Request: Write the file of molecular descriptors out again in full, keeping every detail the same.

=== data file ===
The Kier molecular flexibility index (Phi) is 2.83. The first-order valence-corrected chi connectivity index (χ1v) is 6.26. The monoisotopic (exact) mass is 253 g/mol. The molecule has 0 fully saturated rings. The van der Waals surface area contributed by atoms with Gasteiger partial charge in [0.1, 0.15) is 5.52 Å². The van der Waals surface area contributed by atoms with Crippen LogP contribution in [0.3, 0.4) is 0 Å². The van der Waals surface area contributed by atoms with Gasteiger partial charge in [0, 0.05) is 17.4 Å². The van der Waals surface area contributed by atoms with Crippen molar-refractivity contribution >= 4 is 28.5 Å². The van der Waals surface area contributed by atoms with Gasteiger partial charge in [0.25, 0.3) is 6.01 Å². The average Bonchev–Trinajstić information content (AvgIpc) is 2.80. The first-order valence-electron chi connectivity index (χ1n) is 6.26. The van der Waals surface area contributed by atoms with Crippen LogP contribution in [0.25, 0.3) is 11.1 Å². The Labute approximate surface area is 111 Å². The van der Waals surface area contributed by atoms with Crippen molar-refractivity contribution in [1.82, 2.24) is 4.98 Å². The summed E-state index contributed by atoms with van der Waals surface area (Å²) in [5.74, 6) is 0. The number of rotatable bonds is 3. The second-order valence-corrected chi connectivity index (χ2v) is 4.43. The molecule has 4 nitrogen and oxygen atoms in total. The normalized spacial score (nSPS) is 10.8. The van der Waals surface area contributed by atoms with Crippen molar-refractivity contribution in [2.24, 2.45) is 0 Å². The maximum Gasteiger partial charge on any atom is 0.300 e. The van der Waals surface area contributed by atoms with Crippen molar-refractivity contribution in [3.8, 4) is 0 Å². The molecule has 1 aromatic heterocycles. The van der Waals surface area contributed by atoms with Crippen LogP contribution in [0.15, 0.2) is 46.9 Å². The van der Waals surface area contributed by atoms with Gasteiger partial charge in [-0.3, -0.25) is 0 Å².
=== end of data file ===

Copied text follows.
The Kier molecular flexibility index (Phi) is 2.83. The first-order valence-corrected chi connectivity index (χ1v) is 6.26. The monoisotopic (exact) mass is 253 g/mol. The molecule has 0 fully saturated rings. The van der Waals surface area contributed by atoms with Gasteiger partial charge in [0.1, 0.15) is 5.52 Å². The van der Waals surface area contributed by atoms with Crippen LogP contribution in [0.3, 0.4) is 0 Å². The van der Waals surface area contributed by atoms with Gasteiger partial charge in [0, 0.05) is 17.4 Å². The van der Waals surface area contributed by atoms with Crippen molar-refractivity contribution >= 4 is 28.5 Å². The van der Waals surface area contributed by atoms with Gasteiger partial charge in [0.25, 0.3) is 6.01 Å². The average Bonchev–Trinajstić information content (AvgIpc) is 2.80. The first-order valence-electron chi connectivity index (χ1n) is 6.26. The van der Waals surface area contributed by atoms with Crippen LogP contribution in [0.25, 0.3) is 11.1 Å². The Labute approximate surface area is 111 Å². The van der Waals surface area contributed by atoms with Crippen molar-refractivity contribution in [1.82, 2.24) is 4.98 Å². The summed E-state index contributed by atoms with van der Waals surface area (Å²) in [5.74, 6) is 0. The number of rotatable bonds is 3. The second-order valence-corrected chi connectivity index (χ2v) is 4.43. The molecule has 4 nitrogen and oxygen atoms in total. The normalized spacial score (nSPS) is 10.8. The van der Waals surface area contributed by atoms with Crippen molar-refractivity contribution in [2.24, 2.45) is 0 Å². The maximum Gasteiger partial charge on any atom is 0.300 e. The van der Waals surface area contributed by atoms with Crippen molar-refractivity contribution in [3.8, 4) is 0 Å². The molecule has 1 aromatic heterocycles. The van der Waals surface area contributed by atoms with Crippen LogP contribution in [0.15, 0.2) is 46.9 Å². The van der Waals surface area contributed by atoms with Gasteiger partial charge in [-0.3, -0.25) is 0 Å².